“As a Catholic, I have accepted certain answers as the right ones for myself and my family and, because I have, they have influenced me in special ways. However, as U.S. Congressman, I am involved in defining policies that determine other people's rights in these same areas of life, death, and morality.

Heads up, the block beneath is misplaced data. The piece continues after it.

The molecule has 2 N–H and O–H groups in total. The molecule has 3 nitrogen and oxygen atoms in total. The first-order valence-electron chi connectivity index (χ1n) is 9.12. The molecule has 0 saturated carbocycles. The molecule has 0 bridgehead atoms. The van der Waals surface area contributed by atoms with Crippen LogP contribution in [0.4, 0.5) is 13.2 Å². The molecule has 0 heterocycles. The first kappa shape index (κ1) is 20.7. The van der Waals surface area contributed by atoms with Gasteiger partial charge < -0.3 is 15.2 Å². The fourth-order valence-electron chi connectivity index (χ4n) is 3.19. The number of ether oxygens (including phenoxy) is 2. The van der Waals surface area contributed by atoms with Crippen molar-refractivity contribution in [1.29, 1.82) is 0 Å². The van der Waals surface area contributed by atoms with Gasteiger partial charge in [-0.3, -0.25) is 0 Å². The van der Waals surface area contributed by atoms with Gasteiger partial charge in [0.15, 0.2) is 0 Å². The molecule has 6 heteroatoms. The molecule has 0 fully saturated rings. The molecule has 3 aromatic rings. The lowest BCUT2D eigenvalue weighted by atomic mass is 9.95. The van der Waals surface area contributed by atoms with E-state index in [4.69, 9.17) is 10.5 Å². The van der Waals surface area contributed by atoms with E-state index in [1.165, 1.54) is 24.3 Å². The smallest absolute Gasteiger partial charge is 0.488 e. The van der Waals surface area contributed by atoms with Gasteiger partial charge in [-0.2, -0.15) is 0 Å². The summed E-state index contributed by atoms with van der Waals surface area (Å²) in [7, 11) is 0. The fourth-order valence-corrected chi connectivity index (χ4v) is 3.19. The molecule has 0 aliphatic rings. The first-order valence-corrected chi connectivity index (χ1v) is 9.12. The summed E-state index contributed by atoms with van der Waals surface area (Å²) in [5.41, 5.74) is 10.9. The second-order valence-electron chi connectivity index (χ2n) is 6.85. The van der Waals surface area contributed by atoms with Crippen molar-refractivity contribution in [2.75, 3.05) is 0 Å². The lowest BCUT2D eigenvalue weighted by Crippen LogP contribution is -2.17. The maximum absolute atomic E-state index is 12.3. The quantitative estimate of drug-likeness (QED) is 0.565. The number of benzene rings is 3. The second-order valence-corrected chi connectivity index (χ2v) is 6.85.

Perhaps Rev. Austin J. Fagothey, a Jesuit Priest, who taught me at Santa Clara University and renowned for his scholarship in ethics and morality, stated it most clearly in responding to the abortion question: ‘A state, especially the pluralistic state of today, must operate within the framework of popular consensus. The argument for the immorality of abortion, the theory of rights on which it rests, and the philosophy underlying the ethics there outlined is not accepted by a large part of the population.I can be convinced of it beyond the shadow of a doubt and steer my own life by it, yet be unable to convince my fellow citizens of my views. Do I then have the right to impose my philosophical convictions any more than my religious convictions on others who disagree with me? I think not, and this is the reason why I think there should be no laws on abortion. I believe the best way to cope with abortion is not by punitive legislation but by a persuasive program of moral education aimed at building up a respect for life.’”
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